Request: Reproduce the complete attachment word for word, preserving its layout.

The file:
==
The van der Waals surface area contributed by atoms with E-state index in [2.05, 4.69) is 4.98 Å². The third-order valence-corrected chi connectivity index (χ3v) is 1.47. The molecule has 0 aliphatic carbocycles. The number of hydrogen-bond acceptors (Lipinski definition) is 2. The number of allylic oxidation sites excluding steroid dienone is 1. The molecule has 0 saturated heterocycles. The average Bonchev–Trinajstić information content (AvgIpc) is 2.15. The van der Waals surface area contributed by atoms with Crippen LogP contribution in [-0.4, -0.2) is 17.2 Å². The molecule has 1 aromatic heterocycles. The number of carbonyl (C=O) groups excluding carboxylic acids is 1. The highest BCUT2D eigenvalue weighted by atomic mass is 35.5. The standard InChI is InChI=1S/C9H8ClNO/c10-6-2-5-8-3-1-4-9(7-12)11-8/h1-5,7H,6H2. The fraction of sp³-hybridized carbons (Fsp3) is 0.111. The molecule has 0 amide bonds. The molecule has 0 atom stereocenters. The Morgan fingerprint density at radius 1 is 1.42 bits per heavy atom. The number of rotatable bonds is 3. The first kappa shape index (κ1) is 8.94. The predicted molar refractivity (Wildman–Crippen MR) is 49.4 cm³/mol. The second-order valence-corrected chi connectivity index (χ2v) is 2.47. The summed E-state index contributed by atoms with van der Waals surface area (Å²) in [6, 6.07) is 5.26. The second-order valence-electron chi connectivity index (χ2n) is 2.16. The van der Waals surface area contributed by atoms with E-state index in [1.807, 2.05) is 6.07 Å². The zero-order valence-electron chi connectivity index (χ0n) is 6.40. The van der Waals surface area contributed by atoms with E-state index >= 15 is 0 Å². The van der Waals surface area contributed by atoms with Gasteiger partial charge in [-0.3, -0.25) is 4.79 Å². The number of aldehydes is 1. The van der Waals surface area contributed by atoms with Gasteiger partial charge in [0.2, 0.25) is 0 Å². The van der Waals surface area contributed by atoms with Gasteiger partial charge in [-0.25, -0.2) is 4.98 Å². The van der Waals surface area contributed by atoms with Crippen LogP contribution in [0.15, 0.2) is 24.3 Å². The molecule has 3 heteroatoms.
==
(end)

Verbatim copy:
The van der Waals surface area contributed by atoms with E-state index in [2.05, 4.69) is 4.98 Å². The third-order valence-corrected chi connectivity index (χ3v) is 1.47. The molecule has 0 aliphatic carbocycles. The number of hydrogen-bond acceptors (Lipinski definition) is 2. The number of allylic oxidation sites excluding steroid dienone is 1. The molecule has 0 saturated heterocycles. The average Bonchev–Trinajstić information content (AvgIpc) is 2.15. The van der Waals surface area contributed by atoms with Crippen LogP contribution in [-0.4, -0.2) is 17.2 Å². The molecule has 1 aromatic heterocycles. The number of carbonyl (C=O) groups excluding carboxylic acids is 1. The highest BCUT2D eigenvalue weighted by atomic mass is 35.5. The standard InChI is InChI=1S/C9H8ClNO/c10-6-2-5-8-3-1-4-9(7-12)11-8/h1-5,7H,6H2. The fraction of sp³-hybridized carbons (Fsp3) is 0.111. The molecule has 0 amide bonds. The molecule has 0 atom stereocenters. The Morgan fingerprint density at radius 1 is 1.42 bits per heavy atom. The number of rotatable bonds is 3. The first kappa shape index (κ1) is 8.94. The predicted molar refractivity (Wildman–Crippen MR) is 49.4 cm³/mol. The second-order valence-corrected chi connectivity index (χ2v) is 2.47. The summed E-state index contributed by atoms with van der Waals surface area (Å²) in [6, 6.07) is 5.26. The second-order valence-electron chi connectivity index (χ2n) is 2.16. The van der Waals surface area contributed by atoms with E-state index in [1.807, 2.05) is 6.07 Å². The zero-order valence-electron chi connectivity index (χ0n) is 6.40. The van der Waals surface area contributed by atoms with E-state index >= 15 is 0 Å². The van der Waals surface area contributed by atoms with Gasteiger partial charge in [-0.3, -0.25) is 4.79 Å². The number of aldehydes is 1. The van der Waals surface area contributed by atoms with Gasteiger partial charge in [0.2, 0.25) is 0 Å². The van der Waals surface area contributed by atoms with Gasteiger partial charge in [-0.25, -0.2) is 4.98 Å². The van der Waals surface area contributed by atoms with Crippen LogP contribution in [0.15, 0.2) is 24.3 Å². The molecule has 3 heteroatoms.